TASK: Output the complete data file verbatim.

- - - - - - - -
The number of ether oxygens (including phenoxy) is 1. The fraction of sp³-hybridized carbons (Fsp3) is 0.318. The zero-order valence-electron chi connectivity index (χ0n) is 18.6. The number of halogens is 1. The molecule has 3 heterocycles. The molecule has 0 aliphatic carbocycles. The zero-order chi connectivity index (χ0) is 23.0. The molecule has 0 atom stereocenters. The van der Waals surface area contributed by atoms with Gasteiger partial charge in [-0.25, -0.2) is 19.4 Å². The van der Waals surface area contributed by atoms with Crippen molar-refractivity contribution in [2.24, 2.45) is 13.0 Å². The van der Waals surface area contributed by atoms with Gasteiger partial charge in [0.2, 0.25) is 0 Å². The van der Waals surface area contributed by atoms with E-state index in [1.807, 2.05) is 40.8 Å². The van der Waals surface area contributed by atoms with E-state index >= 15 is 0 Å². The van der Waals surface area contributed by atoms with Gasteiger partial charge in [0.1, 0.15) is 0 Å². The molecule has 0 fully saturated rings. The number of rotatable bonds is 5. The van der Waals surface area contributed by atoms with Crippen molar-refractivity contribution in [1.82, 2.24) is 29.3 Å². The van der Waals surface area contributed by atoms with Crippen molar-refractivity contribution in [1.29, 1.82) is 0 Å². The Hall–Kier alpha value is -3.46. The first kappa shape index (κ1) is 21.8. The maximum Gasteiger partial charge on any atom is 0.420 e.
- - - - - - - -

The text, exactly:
The number of ether oxygens (including phenoxy) is 1. The fraction of sp³-hybridized carbons (Fsp3) is 0.318. The zero-order valence-electron chi connectivity index (χ0n) is 18.6. The number of halogens is 1. The molecule has 3 heterocycles. The molecule has 0 aliphatic carbocycles. The zero-order chi connectivity index (χ0) is 23.0. The molecule has 0 atom stereocenters. The van der Waals surface area contributed by atoms with Gasteiger partial charge in [-0.25, -0.2) is 19.4 Å². The van der Waals surface area contributed by atoms with Crippen molar-refractivity contribution in [2.24, 2.45) is 13.0 Å². The van der Waals surface area contributed by atoms with Gasteiger partial charge in [0.2, 0.25) is 0 Å². The van der Waals surface area contributed by atoms with E-state index in [1.807, 2.05) is 40.8 Å². The van der Waals surface area contributed by atoms with E-state index >= 15 is 0 Å². The van der Waals surface area contributed by atoms with Gasteiger partial charge in [0.1, 0.15) is 0 Å². The molecule has 0 fully saturated rings. The number of rotatable bonds is 5. The van der Waals surface area contributed by atoms with Crippen molar-refractivity contribution in [1.82, 2.24) is 29.3 Å². The van der Waals surface area contributed by atoms with Crippen molar-refractivity contribution in [1.29, 1.82) is 0 Å². The Hall–Kier alpha value is -3.46. The first kappa shape index (κ1) is 21.8. The maximum Gasteiger partial charge on any atom is 0.420 e.